Economic policy advice and political preferences
AbstractThis essay argues that public choice offers an appropriate approach for thinking about economic policy advice. First I discuss the nature of the policy advice that is proffered by economists. Then I specifically suggest that one of the most common modeling features in the public choice literature (viz., the assumption that individuals have political preferences) may be useful in helping us understand the nature of this advice. Finally, I also carry out a tentative exploration of the implications of accepting the perspective that is provided when the suggested modeling feature is used in this context. Copyright Kluwer Academic Publishers 1989
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Bibliographic InfoArticle provided by Springer in its journal Public Choice.
Volume (Year): 61 (1989)
Issue (Month): 3 (June)
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Web page: http://www.springerlink.com/link.asp?id=100332
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- William Mitchell, 1988. "Virginia, Rochester, and Bloomington: Twenty-five years of public choice and political science," Public Choice, Springer, vol. 56(2), pages 101-119, February.
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- Anthony Downs, 1957. "An Economic Theory of Political Action in a Democracy," Journal of Political Economy, University of Chicago Press, vol. 65, pages 135.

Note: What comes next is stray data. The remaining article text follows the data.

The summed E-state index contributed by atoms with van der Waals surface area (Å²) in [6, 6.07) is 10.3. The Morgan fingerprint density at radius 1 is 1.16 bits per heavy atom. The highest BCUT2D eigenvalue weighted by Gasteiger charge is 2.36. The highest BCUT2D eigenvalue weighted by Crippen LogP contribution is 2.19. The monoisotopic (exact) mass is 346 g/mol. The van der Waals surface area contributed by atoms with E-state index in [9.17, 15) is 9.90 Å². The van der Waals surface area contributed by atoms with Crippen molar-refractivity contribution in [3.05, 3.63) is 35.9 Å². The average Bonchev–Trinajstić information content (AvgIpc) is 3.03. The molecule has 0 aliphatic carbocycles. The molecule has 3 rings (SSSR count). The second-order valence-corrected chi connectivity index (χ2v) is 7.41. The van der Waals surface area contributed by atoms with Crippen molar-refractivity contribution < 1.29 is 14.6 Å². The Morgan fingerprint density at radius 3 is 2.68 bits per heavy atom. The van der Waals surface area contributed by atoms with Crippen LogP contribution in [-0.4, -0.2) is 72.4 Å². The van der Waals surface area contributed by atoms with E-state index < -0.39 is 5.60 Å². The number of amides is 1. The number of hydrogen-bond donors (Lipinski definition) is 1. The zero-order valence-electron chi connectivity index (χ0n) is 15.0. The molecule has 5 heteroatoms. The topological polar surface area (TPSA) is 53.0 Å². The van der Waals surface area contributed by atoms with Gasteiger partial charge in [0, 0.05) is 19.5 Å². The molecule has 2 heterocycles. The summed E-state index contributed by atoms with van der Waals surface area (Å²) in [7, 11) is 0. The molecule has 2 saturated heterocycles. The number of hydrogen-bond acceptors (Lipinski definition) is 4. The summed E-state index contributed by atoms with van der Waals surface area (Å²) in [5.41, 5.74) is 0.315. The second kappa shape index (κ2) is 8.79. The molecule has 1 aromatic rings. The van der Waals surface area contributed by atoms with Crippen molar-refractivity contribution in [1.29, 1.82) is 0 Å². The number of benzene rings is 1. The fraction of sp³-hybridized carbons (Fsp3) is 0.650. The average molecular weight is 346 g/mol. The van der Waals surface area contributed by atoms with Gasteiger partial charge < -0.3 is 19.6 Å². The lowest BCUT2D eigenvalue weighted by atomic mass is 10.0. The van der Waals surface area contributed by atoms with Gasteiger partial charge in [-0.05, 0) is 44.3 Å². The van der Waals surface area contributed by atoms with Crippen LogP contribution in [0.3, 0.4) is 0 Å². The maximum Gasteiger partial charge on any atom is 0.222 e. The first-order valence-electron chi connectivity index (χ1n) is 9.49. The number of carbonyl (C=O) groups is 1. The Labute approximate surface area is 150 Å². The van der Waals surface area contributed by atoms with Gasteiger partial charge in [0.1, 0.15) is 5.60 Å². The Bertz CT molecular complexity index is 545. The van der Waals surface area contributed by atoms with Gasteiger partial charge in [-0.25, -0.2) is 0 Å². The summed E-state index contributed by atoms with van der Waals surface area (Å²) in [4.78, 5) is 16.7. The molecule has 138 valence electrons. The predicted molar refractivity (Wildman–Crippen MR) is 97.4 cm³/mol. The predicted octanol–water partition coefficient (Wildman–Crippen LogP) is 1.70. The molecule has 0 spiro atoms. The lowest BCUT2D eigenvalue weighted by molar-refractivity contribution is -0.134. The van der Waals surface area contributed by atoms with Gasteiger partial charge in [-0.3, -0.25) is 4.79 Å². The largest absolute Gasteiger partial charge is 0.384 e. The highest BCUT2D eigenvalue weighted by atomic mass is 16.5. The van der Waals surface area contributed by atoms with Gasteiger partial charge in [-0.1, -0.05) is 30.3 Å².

- Shmuel Nitzan & Jacob Paroush, 1984. "Are qualified majority rules special?," Public Choice, Springer, vol. 42(3), pages 257-272, January.
- Schultze, Charles L, 1985. "Microeconomic Efficiency and Nominal Wage Stickiness," American Economic Review, American Economic Association, vol. 75(1), pages 1-15, March.
- Oates, Wallace E, 1985. "Searching for Leviathan: An Empirical Study," American Economic Review, American Economic Association, vol. 75(4), pages 748-57, September.
- Nelson, Robert H, 1987. "The Economics Profession and the Making of Public Policy," Journal of Economic Literature, American Economic Association, vol. 25(1), pages 49-91, March.
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